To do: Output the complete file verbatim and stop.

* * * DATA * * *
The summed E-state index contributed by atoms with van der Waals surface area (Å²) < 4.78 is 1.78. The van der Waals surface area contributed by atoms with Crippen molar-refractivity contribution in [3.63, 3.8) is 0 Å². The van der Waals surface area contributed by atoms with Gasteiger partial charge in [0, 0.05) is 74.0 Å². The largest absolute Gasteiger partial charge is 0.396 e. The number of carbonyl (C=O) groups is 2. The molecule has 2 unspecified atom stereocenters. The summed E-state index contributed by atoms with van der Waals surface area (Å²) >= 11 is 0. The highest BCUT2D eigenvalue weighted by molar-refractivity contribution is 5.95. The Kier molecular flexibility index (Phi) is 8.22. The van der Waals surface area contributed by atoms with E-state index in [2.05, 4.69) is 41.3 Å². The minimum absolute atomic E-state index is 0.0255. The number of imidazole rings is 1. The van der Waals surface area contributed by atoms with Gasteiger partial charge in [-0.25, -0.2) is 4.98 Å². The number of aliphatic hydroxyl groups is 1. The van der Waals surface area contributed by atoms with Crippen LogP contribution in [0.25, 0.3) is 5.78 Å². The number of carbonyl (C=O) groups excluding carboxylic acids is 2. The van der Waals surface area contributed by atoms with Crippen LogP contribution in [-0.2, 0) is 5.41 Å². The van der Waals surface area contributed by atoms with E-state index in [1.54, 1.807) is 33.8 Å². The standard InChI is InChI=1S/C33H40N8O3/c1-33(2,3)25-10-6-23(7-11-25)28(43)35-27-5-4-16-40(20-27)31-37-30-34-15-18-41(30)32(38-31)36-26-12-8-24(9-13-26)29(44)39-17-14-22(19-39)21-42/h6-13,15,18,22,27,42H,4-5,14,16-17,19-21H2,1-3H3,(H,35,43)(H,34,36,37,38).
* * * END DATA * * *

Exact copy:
The summed E-state index contributed by atoms with van der Waals surface area (Å²) < 4.78 is 1.78. The van der Waals surface area contributed by atoms with Crippen molar-refractivity contribution in [3.63, 3.8) is 0 Å². The van der Waals surface area contributed by atoms with Gasteiger partial charge in [0, 0.05) is 74.0 Å². The largest absolute Gasteiger partial charge is 0.396 e. The number of carbonyl (C=O) groups is 2. The molecule has 2 unspecified atom stereocenters. The summed E-state index contributed by atoms with van der Waals surface area (Å²) >= 11 is 0. The highest BCUT2D eigenvalue weighted by molar-refractivity contribution is 5.95. The Kier molecular flexibility index (Phi) is 8.22. The van der Waals surface area contributed by atoms with E-state index in [2.05, 4.69) is 41.3 Å². The minimum absolute atomic E-state index is 0.0255. The number of imidazole rings is 1. The van der Waals surface area contributed by atoms with Gasteiger partial charge in [-0.25, -0.2) is 4.98 Å². The number of aliphatic hydroxyl groups is 1. The van der Waals surface area contributed by atoms with Crippen LogP contribution in [0.25, 0.3) is 5.78 Å². The number of carbonyl (C=O) groups excluding carboxylic acids is 2. The van der Waals surface area contributed by atoms with Crippen LogP contribution in [-0.2, 0) is 5.41 Å². The van der Waals surface area contributed by atoms with E-state index in [1.54, 1.807) is 33.8 Å². The standard InChI is InChI=1S/C33H40N8O3/c1-33(2,3)25-10-6-23(7-11-25)28(43)35-27-5-4-16-40(20-27)31-37-30-34-15-18-41(30)32(38-31)36-26-12-8-24(9-13-26)29(44)39-17-14-22(19-39)21-42/h6-13,15,18,22,27,42H,4-5,14,16-17,19-21H2,1-3H3,(H,35,43)(H,34,36,37,38).